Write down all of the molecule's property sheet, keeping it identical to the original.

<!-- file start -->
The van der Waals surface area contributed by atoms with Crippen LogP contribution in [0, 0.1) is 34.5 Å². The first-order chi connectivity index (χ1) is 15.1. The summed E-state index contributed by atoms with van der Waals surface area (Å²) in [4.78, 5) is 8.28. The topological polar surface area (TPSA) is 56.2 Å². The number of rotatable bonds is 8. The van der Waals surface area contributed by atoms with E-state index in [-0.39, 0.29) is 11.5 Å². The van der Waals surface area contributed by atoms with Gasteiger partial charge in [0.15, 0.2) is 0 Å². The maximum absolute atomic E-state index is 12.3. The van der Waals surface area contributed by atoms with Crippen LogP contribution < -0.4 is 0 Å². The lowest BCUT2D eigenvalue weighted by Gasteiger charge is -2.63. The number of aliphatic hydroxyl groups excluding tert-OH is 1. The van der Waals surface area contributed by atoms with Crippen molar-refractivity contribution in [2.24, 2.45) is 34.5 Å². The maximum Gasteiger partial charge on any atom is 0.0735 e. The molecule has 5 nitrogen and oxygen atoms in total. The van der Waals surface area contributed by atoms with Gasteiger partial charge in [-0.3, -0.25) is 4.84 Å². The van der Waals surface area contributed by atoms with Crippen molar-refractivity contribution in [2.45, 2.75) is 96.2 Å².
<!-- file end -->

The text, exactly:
The van der Waals surface area contributed by atoms with Crippen LogP contribution in [0, 0.1) is 34.5 Å². The first-order chi connectivity index (χ1) is 15.1. The summed E-state index contributed by atoms with van der Waals surface area (Å²) in [4.78, 5) is 8.28. The topological polar surface area (TPSA) is 56.2 Å². The number of rotatable bonds is 8. The van der Waals surface area contributed by atoms with E-state index in [-0.39, 0.29) is 11.5 Å². The van der Waals surface area contributed by atoms with Gasteiger partial charge in [0.15, 0.2) is 0 Å². The maximum absolute atomic E-state index is 12.3. The van der Waals surface area contributed by atoms with Crippen LogP contribution < -0.4 is 0 Å². The lowest BCUT2D eigenvalue weighted by Gasteiger charge is -2.63. The number of aliphatic hydroxyl groups excluding tert-OH is 1. The van der Waals surface area contributed by atoms with Crippen molar-refractivity contribution in [2.24, 2.45) is 34.5 Å². The maximum Gasteiger partial charge on any atom is 0.0735 e. The molecule has 5 nitrogen and oxygen atoms in total. The van der Waals surface area contributed by atoms with Gasteiger partial charge in [-0.3, -0.25) is 4.84 Å². The van der Waals surface area contributed by atoms with Crippen molar-refractivity contribution in [2.45, 2.75) is 96.2 Å².